The United Nations World Food Programme (WFP) has commenced a partnership with Japanese Non-
Governmental Organization- HANDS to introduce nutritious Moringa leaves in school meals served in vulnerable chiefdoms in Sierra Leone, with support from WFP.
At the start of the 2019/2020 school year, staff of WFP participated in a training conducted by NGO HANDS for community women and schools benefiting from the school feeding programme, for the cultivation and preparation of Moringa leaves.
The Moringa School Garden Project is an initiative by NGO HANDS with funds from the Japanese public and implemented by a local NGO called Community Action for the Welfare of Children, with supplementary inputs and tools from WFP. The School garden project is part of the integrated school feeding programme which addresses Education, Nutrition/ Health and Agriculture in support of the Human Capital Development in line with the Government’s flagship Free Quality School Education Initiative and the Mid-term National Development Plan 2019-2023.
Speaking to this medium the Deputy Country Director of WFP Yasuhiro Tsumura said WFP intends to use the knowledge gained from the Piliot of the Moringa School Garden Project to change dietary habits and improve the nutritional status of school children not only in beneficiary districts (Kambia and Pujehun) of the School feeding programme, but to seven additional districts that will be supported with funds from the Government of Sierra Leone.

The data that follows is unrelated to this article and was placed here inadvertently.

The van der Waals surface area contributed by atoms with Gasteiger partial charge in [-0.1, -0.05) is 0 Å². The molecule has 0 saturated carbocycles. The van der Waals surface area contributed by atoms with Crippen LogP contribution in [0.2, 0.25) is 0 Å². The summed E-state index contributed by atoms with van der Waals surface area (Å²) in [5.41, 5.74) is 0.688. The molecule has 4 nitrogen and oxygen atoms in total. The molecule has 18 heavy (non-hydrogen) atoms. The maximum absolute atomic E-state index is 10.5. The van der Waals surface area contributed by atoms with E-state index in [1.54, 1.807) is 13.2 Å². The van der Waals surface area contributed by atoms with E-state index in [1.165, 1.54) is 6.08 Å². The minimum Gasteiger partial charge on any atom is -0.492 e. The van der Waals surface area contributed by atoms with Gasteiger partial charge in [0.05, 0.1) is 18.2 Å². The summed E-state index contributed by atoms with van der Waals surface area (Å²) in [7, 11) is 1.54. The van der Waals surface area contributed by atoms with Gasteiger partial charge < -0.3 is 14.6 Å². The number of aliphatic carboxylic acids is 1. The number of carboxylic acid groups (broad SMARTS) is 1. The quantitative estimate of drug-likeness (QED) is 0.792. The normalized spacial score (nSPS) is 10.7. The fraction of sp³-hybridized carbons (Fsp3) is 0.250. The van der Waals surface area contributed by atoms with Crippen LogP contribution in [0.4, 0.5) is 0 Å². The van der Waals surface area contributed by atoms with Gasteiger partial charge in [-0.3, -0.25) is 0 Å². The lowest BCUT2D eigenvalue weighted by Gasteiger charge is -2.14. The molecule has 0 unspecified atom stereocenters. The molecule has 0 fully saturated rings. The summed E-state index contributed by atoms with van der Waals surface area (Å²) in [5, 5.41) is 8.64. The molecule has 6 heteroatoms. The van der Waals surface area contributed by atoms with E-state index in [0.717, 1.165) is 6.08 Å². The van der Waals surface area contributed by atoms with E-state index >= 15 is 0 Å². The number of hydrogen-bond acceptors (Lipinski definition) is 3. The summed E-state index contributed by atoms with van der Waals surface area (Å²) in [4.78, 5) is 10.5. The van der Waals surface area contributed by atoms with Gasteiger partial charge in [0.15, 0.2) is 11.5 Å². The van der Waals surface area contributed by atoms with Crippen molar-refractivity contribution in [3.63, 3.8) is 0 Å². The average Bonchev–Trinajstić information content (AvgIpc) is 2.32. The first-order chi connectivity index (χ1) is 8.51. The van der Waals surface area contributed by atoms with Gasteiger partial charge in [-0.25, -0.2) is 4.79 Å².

The Project Officer of the Japanese NGO- HANDS Chiemi Fujii said they are happy with their collaboration with WFP in the Moringa School Garden Project. She said Moringa School Garden was established in Schools across Sierra Leone in April 2019. She went on to state that, while the school gardens were developing, they thought it wise to introduce the nutrient rich commodity in school means. As a result she said they are training community women on how to prepare Morning stew.
The Head Teacher of the Ahmadiyya Muslim Primary School in Kambia Alhaji Yayah Kamara thanked WFP for the moves to improve the nutrient contents of the meals served to their pupils.
After tasting the Moringa stew for the first time, the Head Teacher described it as a sweet food.
He anticipated that the Moringa Stew will attract more pupils to school. For this reason, he said this new ration will be prepared on Sundays, since it is a day most of their pupils do not attend school.
He said some pupils of Islamic schools in Kambia District do not attend schools on Sunday, but he expressed hope that serving the sweet Moringa Stew on that day will address that challenge.